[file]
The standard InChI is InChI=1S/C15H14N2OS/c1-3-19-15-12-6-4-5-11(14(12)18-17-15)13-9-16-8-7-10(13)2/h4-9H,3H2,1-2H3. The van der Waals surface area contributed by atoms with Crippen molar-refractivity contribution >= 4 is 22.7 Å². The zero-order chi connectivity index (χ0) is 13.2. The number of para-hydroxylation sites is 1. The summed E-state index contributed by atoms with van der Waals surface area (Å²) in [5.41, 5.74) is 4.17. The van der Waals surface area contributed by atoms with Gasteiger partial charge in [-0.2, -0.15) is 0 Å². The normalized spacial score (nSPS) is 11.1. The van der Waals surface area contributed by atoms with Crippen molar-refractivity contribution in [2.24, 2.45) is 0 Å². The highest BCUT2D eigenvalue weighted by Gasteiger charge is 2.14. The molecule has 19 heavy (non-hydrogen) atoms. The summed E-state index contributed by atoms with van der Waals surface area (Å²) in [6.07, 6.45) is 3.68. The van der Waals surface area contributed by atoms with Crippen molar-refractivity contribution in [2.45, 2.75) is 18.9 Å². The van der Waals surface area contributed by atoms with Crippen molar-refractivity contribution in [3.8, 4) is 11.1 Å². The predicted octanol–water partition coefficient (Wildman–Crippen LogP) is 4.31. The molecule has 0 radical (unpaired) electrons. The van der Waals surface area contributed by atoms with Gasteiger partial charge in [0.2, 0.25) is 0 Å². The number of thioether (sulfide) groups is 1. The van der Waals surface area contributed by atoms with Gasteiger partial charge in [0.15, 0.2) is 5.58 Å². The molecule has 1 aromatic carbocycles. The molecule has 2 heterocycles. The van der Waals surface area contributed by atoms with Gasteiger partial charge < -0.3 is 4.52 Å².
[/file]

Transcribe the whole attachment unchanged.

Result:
The standard InChI is InChI=1S/C15H14N2OS/c1-3-19-15-12-6-4-5-11(14(12)18-17-15)13-9-16-8-7-10(13)2/h4-9H,3H2,1-2H3. The van der Waals surface area contributed by atoms with Crippen molar-refractivity contribution >= 4 is 22.7 Å². The zero-order chi connectivity index (χ0) is 13.2. The number of para-hydroxylation sites is 1. The summed E-state index contributed by atoms with van der Waals surface area (Å²) in [5.41, 5.74) is 4.17. The van der Waals surface area contributed by atoms with Gasteiger partial charge in [-0.2, -0.15) is 0 Å². The normalized spacial score (nSPS) is 11.1. The van der Waals surface area contributed by atoms with Crippen molar-refractivity contribution in [2.24, 2.45) is 0 Å². The highest BCUT2D eigenvalue weighted by Gasteiger charge is 2.14. The molecule has 19 heavy (non-hydrogen) atoms. The summed E-state index contributed by atoms with van der Waals surface area (Å²) in [6.07, 6.45) is 3.68. The van der Waals surface area contributed by atoms with Crippen molar-refractivity contribution in [2.45, 2.75) is 18.9 Å². The van der Waals surface area contributed by atoms with Crippen molar-refractivity contribution in [3.8, 4) is 11.1 Å². The predicted octanol–water partition coefficient (Wildman–Crippen LogP) is 4.31. The molecule has 0 radical (unpaired) electrons. The van der Waals surface area contributed by atoms with Gasteiger partial charge in [0.2, 0.25) is 0 Å². The number of thioether (sulfide) groups is 1. The van der Waals surface area contributed by atoms with Gasteiger partial charge in [0.15, 0.2) is 5.58 Å². The molecule has 1 aromatic carbocycles. The molecule has 2 heterocycles. The van der Waals surface area contributed by atoms with Gasteiger partial charge < -0.3 is 4.52 Å².